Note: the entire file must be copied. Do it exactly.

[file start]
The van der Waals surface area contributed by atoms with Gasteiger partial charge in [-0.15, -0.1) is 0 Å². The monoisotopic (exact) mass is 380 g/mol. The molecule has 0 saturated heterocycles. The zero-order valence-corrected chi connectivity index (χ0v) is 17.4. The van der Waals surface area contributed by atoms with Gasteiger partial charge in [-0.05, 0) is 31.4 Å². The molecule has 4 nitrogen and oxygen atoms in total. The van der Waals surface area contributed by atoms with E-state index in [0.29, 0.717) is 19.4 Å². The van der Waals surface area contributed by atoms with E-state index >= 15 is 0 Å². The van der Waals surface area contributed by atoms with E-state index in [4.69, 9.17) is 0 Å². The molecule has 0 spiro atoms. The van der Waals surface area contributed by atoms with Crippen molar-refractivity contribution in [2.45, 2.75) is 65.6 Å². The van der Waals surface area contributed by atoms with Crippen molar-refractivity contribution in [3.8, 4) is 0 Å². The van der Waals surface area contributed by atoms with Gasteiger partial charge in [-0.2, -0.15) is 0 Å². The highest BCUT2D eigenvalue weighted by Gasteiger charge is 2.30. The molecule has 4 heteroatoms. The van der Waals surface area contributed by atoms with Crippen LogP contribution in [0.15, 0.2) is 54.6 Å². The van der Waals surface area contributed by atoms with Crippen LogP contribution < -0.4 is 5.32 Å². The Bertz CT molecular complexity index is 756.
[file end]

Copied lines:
The van der Waals surface area contributed by atoms with Gasteiger partial charge in [-0.15, -0.1) is 0 Å². The monoisotopic (exact) mass is 380 g/mol. The molecule has 0 saturated heterocycles. The zero-order valence-corrected chi connectivity index (χ0v) is 17.4. The van der Waals surface area contributed by atoms with Gasteiger partial charge in [-0.05, 0) is 31.4 Å². The molecule has 4 nitrogen and oxygen atoms in total. The van der Waals surface area contributed by atoms with E-state index in [0.29, 0.717) is 19.4 Å². The van der Waals surface area contributed by atoms with E-state index >= 15 is 0 Å². The van der Waals surface area contributed by atoms with E-state index in [4.69, 9.17) is 0 Å². The molecule has 0 spiro atoms. The van der Waals surface area contributed by atoms with Crippen molar-refractivity contribution in [2.45, 2.75) is 65.6 Å². The van der Waals surface area contributed by atoms with Crippen molar-refractivity contribution in [3.8, 4) is 0 Å². The van der Waals surface area contributed by atoms with Gasteiger partial charge in [-0.2, -0.15) is 0 Å². The highest BCUT2D eigenvalue weighted by Gasteiger charge is 2.30. The molecule has 4 heteroatoms. The van der Waals surface area contributed by atoms with Crippen LogP contribution in [0.15, 0.2) is 54.6 Å². The van der Waals surface area contributed by atoms with Crippen LogP contribution < -0.4 is 5.32 Å². The Bertz CT molecular complexity index is 756.